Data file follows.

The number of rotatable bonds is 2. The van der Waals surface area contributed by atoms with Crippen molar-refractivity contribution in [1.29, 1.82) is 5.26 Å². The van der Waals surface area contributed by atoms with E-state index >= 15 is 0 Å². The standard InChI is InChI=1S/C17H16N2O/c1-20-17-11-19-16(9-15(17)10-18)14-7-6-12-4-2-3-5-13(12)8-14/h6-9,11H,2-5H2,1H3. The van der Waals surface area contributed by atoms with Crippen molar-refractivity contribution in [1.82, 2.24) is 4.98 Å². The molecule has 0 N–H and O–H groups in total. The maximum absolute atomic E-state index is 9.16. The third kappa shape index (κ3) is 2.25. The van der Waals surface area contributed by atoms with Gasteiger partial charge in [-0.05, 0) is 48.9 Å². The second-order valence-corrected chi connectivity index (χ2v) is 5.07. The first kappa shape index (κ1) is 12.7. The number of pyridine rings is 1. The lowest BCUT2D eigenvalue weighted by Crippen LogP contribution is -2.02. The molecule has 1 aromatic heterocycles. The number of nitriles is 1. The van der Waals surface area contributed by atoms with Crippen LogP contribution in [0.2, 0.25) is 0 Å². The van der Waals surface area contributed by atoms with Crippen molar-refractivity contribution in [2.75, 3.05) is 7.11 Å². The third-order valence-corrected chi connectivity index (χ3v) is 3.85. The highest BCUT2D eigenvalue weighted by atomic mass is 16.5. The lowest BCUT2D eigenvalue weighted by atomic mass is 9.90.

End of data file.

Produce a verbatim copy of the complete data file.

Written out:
The number of rotatable bonds is 2. The van der Waals surface area contributed by atoms with Crippen molar-refractivity contribution in [1.29, 1.82) is 5.26 Å². The van der Waals surface area contributed by atoms with E-state index >= 15 is 0 Å². The standard InChI is InChI=1S/C17H16N2O/c1-20-17-11-19-16(9-15(17)10-18)14-7-6-12-4-2-3-5-13(12)8-14/h6-9,11H,2-5H2,1H3. The van der Waals surface area contributed by atoms with Crippen molar-refractivity contribution in [1.82, 2.24) is 4.98 Å². The molecule has 0 N–H and O–H groups in total. The maximum absolute atomic E-state index is 9.16. The third kappa shape index (κ3) is 2.25. The van der Waals surface area contributed by atoms with Gasteiger partial charge in [-0.05, 0) is 48.9 Å². The second-order valence-corrected chi connectivity index (χ2v) is 5.07. The first kappa shape index (κ1) is 12.7. The number of pyridine rings is 1. The lowest BCUT2D eigenvalue weighted by Crippen LogP contribution is -2.02. The molecule has 1 aromatic heterocycles. The number of nitriles is 1. The van der Waals surface area contributed by atoms with Crippen LogP contribution in [0.2, 0.25) is 0 Å². The van der Waals surface area contributed by atoms with Crippen molar-refractivity contribution in [2.75, 3.05) is 7.11 Å². The third-order valence-corrected chi connectivity index (χ3v) is 3.85. The highest BCUT2D eigenvalue weighted by atomic mass is 16.5. The lowest BCUT2D eigenvalue weighted by atomic mass is 9.90.